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1. WO2002033884 - PROCEDE ET APPAREIL PERMETTANT DE FOURNIR UN CENTRE DE DISTRIBUTION DE CLE SANS STOCKER DE SECRETS DE SERVEUR A LONG TERME

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[ EN ]

METHOD AND APPARATUS FOR PROVIDING A

KEY DISTRIBUTION CENTER WITHOUT

STORING LONG-TERM SERVER SECRETS

BACKGROUND

Field of the Invention
The present invention relates to providing security in communications across computer networks. More specifically, the present invention relates to a method and an apparatus for providing a key distribution center for clients and servers on a computer network that operates without having to store long-term server secrets.

Related Art
The advent of computer networks has led to an explosion in the development of applications that transfer information between computer systems across computer networks.
One problem with sending information across computer networks is that it is hard to ensure that sensitive information is kept confidential. This is because a message containing sensitive information can potentially traverse many different computer networks and many different computer systems before it arrives at its ultimate destination. An adversary can potentially intercept a message at any of these intermediate points along the way.
One way to remedy this problem is to "encrypt" sensitive data using an encryption key so that only someone who possesses a corresponding decryption key can decrypt the data. (Note that for commonly used symmetric encryption mechanisms the encryption key and the decryption key are the same key.) For example, a person sending sensitive data across a computer network can encrypt the sensitive data using the encryption key before it is sent across a computer network.

At the other end, the recipient of the data can use the corresponding decryption key to decrypt the data.
Standards, such as Kerberos, have been developed to manage hundreds and potentially thousands of different keys that can be used to encrypt communications in a distributed computer system. Under Kerberos, a system can make use of a key distribution center (KDC) that stores a long-term secret for each principal in a domain. If a principal, Alice, wants to talk to another principal, Bob, Alice authenticates to the KDC, and then requests from the KDC a session key to use to talk to Bob as well as a "ticket to Bob". (Note that Alice can authenticate to the KDC using a password or long term secret. Alternatively, Alice can authenticate beforehand.) The "ticket to Bob" is a message to Bob encrypted with a secret shared between Bob and the KDC. This message includes Alice's name and the session key to be used in communicating between Bob and Alice. Alice can then send Bob this "ticket to Bob" in order to enable Alice to communicate with Bob using the session key.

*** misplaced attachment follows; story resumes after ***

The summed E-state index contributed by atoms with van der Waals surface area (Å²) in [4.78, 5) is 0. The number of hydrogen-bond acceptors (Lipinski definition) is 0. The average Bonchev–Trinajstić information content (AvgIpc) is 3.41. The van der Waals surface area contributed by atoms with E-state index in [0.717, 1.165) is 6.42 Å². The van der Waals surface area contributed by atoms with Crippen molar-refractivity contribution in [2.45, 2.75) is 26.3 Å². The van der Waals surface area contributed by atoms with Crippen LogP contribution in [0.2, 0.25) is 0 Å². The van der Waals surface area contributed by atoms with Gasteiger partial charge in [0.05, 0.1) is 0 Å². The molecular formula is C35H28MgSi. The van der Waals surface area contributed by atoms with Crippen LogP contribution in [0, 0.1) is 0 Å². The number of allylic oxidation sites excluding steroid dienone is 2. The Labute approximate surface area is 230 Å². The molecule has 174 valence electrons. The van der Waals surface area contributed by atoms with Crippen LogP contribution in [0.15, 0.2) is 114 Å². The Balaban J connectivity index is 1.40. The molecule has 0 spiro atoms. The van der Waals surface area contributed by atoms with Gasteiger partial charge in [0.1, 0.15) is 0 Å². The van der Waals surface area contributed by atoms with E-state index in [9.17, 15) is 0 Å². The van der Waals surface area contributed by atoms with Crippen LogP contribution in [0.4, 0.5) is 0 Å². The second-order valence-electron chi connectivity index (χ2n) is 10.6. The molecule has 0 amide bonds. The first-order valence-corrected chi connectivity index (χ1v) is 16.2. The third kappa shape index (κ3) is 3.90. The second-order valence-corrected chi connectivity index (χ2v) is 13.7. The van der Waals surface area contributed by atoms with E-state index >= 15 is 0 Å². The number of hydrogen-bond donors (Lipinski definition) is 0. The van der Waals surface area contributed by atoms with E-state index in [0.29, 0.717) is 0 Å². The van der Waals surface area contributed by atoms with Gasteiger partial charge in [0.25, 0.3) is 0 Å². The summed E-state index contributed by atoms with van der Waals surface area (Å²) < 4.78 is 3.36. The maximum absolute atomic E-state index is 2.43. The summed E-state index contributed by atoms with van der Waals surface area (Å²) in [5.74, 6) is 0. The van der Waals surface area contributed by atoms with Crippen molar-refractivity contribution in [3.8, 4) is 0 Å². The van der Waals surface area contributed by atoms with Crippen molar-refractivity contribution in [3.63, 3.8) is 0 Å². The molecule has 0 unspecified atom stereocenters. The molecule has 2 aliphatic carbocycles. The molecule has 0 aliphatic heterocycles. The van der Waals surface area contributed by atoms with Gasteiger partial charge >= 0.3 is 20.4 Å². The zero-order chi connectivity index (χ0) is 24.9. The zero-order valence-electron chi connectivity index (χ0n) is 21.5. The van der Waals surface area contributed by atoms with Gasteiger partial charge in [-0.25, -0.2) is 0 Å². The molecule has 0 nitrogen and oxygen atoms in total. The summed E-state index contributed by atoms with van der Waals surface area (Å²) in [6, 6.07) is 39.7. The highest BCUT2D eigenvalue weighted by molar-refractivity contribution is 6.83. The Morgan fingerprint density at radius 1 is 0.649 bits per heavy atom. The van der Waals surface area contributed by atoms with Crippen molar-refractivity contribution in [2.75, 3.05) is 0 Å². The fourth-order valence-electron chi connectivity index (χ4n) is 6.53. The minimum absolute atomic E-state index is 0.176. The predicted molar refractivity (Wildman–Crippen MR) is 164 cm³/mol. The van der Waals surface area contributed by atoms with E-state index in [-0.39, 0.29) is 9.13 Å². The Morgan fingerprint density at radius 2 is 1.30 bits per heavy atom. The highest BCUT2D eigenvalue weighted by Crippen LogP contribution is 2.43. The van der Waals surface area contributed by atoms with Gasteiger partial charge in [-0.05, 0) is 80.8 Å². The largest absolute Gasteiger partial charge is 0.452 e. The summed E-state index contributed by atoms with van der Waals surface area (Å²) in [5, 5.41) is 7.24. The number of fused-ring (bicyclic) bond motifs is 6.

Kerberos also specifies how to create a "ticket granting ticket" (TGT). In order for a workstation not to keep a principal's long term secret around for a long time, when a principal first logs on to a workstation (and presumably before he can start running potentially malicious software), the workstation requests a TGT from the KDC. This TGT is encrypted with a key known to the KDC and includes the principal's name and a session key to be used in communicating between the principal and the KDC. By using the TGT, the workstation is able, for the next several hours, to forget the principal's long-term secret and only needs to remember the session key and the TGT. Note that it is advantageous not to keep the principal's long-term secret on the workstation for a long period of time, because the long-term secret can potentially fall into the hands of an adversary who momentarily obtains access to the workstation.

Note that using a KDC introduces a security vulnerability because someone who captures the database used by the KDC has access to all of the principals' long-term secrets. Also note that long term secrets typically include principal's passwords and server's pre-shared keys. Hence, momentary compromise of the KDC can allow an unauthorized party to impersonate clients and servers until these long-term secrets are changed.
It is preferable for the KDC to only maintain public keys for the principals. These public keys can be used to encrypt messages so that only entities holding corresponding private keys (the principals) can decrypt the messages. Note that an adversary who captures a public key stored in the KDC is unable to decrypt a message encrypted with the public key. To this end, an Internet Engineering Task Force (IETF) draft entitled, "Public Key Cryptography for Initial Authentication in